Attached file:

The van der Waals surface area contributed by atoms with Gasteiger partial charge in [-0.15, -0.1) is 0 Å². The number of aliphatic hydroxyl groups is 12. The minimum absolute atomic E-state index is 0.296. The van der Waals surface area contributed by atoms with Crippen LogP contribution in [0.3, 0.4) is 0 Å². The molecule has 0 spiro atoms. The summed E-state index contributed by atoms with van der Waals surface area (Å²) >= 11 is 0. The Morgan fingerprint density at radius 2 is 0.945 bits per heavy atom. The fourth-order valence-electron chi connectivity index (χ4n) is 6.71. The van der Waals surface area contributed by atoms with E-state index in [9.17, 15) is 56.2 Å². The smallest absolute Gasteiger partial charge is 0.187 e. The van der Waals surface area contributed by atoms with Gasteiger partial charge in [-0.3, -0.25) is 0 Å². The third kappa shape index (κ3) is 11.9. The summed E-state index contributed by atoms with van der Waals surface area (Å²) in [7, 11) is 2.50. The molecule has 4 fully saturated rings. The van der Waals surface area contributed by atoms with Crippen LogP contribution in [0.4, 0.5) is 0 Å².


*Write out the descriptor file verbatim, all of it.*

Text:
The van der Waals surface area contributed by atoms with Gasteiger partial charge in [-0.15, -0.1) is 0 Å². The number of aliphatic hydroxyl groups is 12. The minimum absolute atomic E-state index is 0.296. The van der Waals surface area contributed by atoms with Crippen LogP contribution in [0.3, 0.4) is 0 Å². The molecule has 0 spiro atoms. The summed E-state index contributed by atoms with van der Waals surface area (Å²) >= 11 is 0. The Morgan fingerprint density at radius 2 is 0.945 bits per heavy atom. The fourth-order valence-electron chi connectivity index (χ4n) is 6.71. The van der Waals surface area contributed by atoms with E-state index in [9.17, 15) is 56.2 Å². The smallest absolute Gasteiger partial charge is 0.187 e. The van der Waals surface area contributed by atoms with Gasteiger partial charge in [-0.3, -0.25) is 0 Å². The third kappa shape index (κ3) is 11.9. The summed E-state index contributed by atoms with van der Waals surface area (Å²) in [7, 11) is 2.50. The molecule has 4 fully saturated rings. The van der Waals surface area contributed by atoms with Crippen LogP contribution in [0.4, 0.5) is 0 Å².